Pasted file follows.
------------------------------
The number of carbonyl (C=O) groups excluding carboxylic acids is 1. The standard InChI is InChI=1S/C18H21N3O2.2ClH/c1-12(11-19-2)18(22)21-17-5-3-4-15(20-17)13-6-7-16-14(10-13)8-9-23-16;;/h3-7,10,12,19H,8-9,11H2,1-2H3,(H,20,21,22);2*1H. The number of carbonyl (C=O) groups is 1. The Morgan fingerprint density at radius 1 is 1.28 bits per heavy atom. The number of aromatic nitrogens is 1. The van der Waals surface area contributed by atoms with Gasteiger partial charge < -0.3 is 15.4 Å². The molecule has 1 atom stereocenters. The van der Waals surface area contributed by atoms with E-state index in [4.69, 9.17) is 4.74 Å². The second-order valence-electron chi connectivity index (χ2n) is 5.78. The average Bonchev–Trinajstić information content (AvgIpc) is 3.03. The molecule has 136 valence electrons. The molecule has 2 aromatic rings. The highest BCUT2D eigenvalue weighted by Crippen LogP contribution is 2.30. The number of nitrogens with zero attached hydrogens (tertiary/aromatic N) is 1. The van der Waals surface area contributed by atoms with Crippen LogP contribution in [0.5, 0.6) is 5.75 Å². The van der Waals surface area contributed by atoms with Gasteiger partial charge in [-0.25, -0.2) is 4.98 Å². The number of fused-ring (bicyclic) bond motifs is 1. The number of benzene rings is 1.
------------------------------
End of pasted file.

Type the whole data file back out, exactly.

The number of carbonyl (C=O) groups excluding carboxylic acids is 1. The standard InChI is InChI=1S/C18H21N3O2.2ClH/c1-12(11-19-2)18(22)21-17-5-3-4-15(20-17)13-6-7-16-14(10-13)8-9-23-16;;/h3-7,10,12,19H,8-9,11H2,1-2H3,(H,20,21,22);2*1H. The number of carbonyl (C=O) groups is 1. The Morgan fingerprint density at radius 1 is 1.28 bits per heavy atom. The number of aromatic nitrogens is 1. The van der Waals surface area contributed by atoms with Gasteiger partial charge < -0.3 is 15.4 Å². The molecule has 1 atom stereocenters. The van der Waals surface area contributed by atoms with E-state index in [4.69, 9.17) is 4.74 Å². The second-order valence-electron chi connectivity index (χ2n) is 5.78. The average Bonchev–Trinajstić information content (AvgIpc) is 3.03. The molecule has 136 valence electrons. The molecule has 2 aromatic rings. The highest BCUT2D eigenvalue weighted by Crippen LogP contribution is 2.30. The number of nitrogens with zero attached hydrogens (tertiary/aromatic N) is 1. The van der Waals surface area contributed by atoms with Crippen LogP contribution in [0.5, 0.6) is 5.75 Å². The van der Waals surface area contributed by atoms with Gasteiger partial charge in [-0.25, -0.2) is 4.98 Å². The number of fused-ring (bicyclic) bond motifs is 1. The number of benzene rings is 1.